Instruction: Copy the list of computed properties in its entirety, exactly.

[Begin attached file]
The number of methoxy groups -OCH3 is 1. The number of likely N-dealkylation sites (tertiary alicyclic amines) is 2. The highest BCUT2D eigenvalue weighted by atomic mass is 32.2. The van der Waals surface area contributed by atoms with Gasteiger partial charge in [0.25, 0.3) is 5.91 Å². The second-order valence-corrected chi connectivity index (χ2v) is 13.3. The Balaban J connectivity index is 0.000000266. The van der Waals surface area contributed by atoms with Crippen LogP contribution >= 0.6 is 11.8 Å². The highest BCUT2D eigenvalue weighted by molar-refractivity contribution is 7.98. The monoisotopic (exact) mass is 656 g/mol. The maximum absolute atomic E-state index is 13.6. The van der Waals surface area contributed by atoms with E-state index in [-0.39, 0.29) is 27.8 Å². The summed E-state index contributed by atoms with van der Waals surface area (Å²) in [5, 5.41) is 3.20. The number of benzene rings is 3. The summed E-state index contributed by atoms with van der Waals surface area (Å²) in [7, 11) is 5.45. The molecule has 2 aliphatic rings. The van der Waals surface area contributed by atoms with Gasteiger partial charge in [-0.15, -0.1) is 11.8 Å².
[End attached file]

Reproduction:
The number of methoxy groups -OCH3 is 1. The number of likely N-dealkylation sites (tertiary alicyclic amines) is 2. The highest BCUT2D eigenvalue weighted by atomic mass is 32.2. The van der Waals surface area contributed by atoms with Gasteiger partial charge in [0.25, 0.3) is 5.91 Å². The second-order valence-corrected chi connectivity index (χ2v) is 13.3. The Balaban J connectivity index is 0.000000266. The van der Waals surface area contributed by atoms with Crippen LogP contribution >= 0.6 is 11.8 Å². The highest BCUT2D eigenvalue weighted by molar-refractivity contribution is 7.98. The monoisotopic (exact) mass is 656 g/mol. The maximum absolute atomic E-state index is 13.6. The van der Waals surface area contributed by atoms with E-state index in [-0.39, 0.29) is 27.8 Å². The summed E-state index contributed by atoms with van der Waals surface area (Å²) in [5, 5.41) is 3.20. The number of benzene rings is 3. The summed E-state index contributed by atoms with van der Waals surface area (Å²) in [7, 11) is 5.45. The molecule has 2 aliphatic rings. The van der Waals surface area contributed by atoms with Gasteiger partial charge in [-0.15, -0.1) is 11.8 Å².